The Corner


A Dismal Look at Higher Education’s Future

American higher education has been in trouble for a long time, thanks to government meddling — especially federal student aid that has flooded campuses with poorly prepared kids who are much more interested in having fun than in learning anything. In recent years, however, a new problem has arisen; namely, what Professor Jacob Howland calls “corporatist progressivism” in a City Journal essay.

In his essay, Howland particularly describes the downfall of his institution, Tulsa University (TU), following a takeover by a super-rich Oklahoman with “progressive” visions. It serves as a poster child for the “comprehensive commodification” of higher education.

Howland writes, “Colleges and universities were once understood to be places where the young, sheltered from the demands of work and social utility, could ripen into mature adults. That is no longer the case. TU is following a path paved by powerful people and organizations. Where does this path ultimately lead? The strategic plan tips its hand when it praises Karamay in Xinjiang, China, as a ‘model city for the future, built from the ground up in the past decade,’ which ‘has the ability to plan in [the] absence of tradition.’”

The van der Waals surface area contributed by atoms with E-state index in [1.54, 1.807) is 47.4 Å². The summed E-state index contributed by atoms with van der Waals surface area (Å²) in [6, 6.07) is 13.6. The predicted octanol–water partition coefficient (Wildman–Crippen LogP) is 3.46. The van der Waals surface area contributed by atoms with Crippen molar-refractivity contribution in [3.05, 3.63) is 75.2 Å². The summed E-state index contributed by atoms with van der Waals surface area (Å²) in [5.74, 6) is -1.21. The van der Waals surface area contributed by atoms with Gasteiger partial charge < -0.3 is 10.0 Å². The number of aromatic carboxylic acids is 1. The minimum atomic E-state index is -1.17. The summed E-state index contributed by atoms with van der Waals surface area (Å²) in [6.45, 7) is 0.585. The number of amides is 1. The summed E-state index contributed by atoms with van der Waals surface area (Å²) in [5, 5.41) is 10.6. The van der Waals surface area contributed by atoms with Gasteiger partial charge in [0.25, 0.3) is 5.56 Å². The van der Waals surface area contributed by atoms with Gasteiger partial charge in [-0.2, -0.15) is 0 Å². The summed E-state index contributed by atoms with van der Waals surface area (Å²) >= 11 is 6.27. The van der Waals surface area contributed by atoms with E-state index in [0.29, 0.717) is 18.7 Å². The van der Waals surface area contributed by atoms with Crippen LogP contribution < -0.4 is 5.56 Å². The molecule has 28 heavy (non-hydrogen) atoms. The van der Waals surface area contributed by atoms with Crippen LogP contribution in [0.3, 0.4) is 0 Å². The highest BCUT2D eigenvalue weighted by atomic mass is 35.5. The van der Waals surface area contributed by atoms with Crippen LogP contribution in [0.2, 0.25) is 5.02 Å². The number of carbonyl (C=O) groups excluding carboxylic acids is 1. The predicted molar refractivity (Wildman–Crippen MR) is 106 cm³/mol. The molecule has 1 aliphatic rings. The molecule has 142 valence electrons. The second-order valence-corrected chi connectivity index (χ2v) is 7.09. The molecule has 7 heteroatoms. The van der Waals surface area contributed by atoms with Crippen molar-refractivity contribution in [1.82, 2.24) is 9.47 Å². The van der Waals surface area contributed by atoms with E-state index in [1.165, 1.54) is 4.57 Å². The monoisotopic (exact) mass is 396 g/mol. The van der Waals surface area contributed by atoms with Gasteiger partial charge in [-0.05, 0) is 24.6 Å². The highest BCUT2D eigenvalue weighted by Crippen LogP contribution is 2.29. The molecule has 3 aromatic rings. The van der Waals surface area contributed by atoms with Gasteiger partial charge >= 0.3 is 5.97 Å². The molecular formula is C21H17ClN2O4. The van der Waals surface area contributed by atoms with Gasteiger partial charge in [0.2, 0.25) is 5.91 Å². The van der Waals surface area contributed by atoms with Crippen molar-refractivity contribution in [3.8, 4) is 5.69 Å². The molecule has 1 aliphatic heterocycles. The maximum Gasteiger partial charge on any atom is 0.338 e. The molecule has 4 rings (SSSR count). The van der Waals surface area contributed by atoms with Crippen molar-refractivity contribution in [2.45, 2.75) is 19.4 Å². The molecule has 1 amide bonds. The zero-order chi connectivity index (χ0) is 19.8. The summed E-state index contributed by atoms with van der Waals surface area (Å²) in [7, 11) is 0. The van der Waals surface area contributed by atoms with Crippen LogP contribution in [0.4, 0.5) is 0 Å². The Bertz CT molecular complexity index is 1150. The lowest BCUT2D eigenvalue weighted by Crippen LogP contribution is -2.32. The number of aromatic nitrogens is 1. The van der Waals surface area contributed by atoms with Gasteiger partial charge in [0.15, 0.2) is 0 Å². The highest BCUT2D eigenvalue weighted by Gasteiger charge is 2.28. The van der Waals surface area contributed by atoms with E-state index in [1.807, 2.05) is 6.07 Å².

Read the whole essay.


George Leef is the the director of editorial content at the James G. Martin Center for Academic Renewal.


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